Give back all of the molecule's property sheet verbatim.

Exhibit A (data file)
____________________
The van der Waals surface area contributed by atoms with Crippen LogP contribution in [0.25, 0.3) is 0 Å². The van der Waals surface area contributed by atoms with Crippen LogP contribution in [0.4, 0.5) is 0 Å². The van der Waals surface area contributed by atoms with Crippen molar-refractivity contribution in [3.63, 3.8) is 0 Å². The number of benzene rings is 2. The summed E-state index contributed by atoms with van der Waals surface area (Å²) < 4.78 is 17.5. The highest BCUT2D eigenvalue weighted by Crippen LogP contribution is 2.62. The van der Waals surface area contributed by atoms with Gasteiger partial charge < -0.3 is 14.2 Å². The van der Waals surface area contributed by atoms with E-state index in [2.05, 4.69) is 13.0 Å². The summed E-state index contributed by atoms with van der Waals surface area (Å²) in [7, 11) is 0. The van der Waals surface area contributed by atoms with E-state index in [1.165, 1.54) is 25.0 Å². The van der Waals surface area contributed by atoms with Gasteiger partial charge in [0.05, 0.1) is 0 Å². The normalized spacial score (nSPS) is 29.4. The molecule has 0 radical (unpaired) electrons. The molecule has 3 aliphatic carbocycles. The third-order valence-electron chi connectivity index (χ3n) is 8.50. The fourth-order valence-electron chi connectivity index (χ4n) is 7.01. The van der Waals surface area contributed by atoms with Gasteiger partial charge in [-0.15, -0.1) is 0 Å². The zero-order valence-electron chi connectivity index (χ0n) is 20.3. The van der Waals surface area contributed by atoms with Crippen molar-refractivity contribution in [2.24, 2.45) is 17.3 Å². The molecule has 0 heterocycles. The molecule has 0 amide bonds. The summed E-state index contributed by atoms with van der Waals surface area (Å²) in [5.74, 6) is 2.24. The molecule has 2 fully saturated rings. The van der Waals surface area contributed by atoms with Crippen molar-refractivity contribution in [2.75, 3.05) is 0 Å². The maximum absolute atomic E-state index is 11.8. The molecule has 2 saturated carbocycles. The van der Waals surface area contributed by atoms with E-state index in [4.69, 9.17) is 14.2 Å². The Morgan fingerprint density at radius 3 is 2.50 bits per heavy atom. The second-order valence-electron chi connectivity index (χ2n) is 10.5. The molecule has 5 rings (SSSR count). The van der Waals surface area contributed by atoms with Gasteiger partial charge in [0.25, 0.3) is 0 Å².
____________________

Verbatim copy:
The van der Waals surface area contributed by atoms with Crippen LogP contribution in [0.25, 0.3) is 0 Å². The van der Waals surface area contributed by atoms with Crippen LogP contribution in [0.4, 0.5) is 0 Å². The van der Waals surface area contributed by atoms with Crippen molar-refractivity contribution in [3.63, 3.8) is 0 Å². The number of benzene rings is 2. The summed E-state index contributed by atoms with van der Waals surface area (Å²) < 4.78 is 17.5. The highest BCUT2D eigenvalue weighted by Crippen LogP contribution is 2.62. The van der Waals surface area contributed by atoms with Gasteiger partial charge < -0.3 is 14.2 Å². The van der Waals surface area contributed by atoms with E-state index in [2.05, 4.69) is 13.0 Å². The summed E-state index contributed by atoms with van der Waals surface area (Å²) in [7, 11) is 0. The van der Waals surface area contributed by atoms with E-state index in [1.165, 1.54) is 25.0 Å². The van der Waals surface area contributed by atoms with Gasteiger partial charge in [0.05, 0.1) is 0 Å². The normalized spacial score (nSPS) is 29.4. The molecule has 0 radical (unpaired) electrons. The molecule has 3 aliphatic carbocycles. The third-order valence-electron chi connectivity index (χ3n) is 8.50. The fourth-order valence-electron chi connectivity index (χ4n) is 7.01. The van der Waals surface area contributed by atoms with Gasteiger partial charge in [-0.15, -0.1) is 0 Å². The zero-order valence-electron chi connectivity index (χ0n) is 20.3. The van der Waals surface area contributed by atoms with Crippen molar-refractivity contribution in [2.24, 2.45) is 17.3 Å². The molecule has 0 heterocycles. The molecule has 0 amide bonds. The summed E-state index contributed by atoms with van der Waals surface area (Å²) in [5.74, 6) is 2.24. The molecule has 2 fully saturated rings. The van der Waals surface area contributed by atoms with Crippen molar-refractivity contribution in [2.75, 3.05) is 0 Å². The maximum absolute atomic E-state index is 11.8. The molecule has 2 saturated carbocycles. The van der Waals surface area contributed by atoms with E-state index in [4.69, 9.17) is 14.2 Å². The Morgan fingerprint density at radius 3 is 2.50 bits per heavy atom. The second-order valence-electron chi connectivity index (χ2n) is 10.5. The molecule has 5 rings (SSSR count). The van der Waals surface area contributed by atoms with Gasteiger partial charge in [0.25, 0.3) is 0 Å².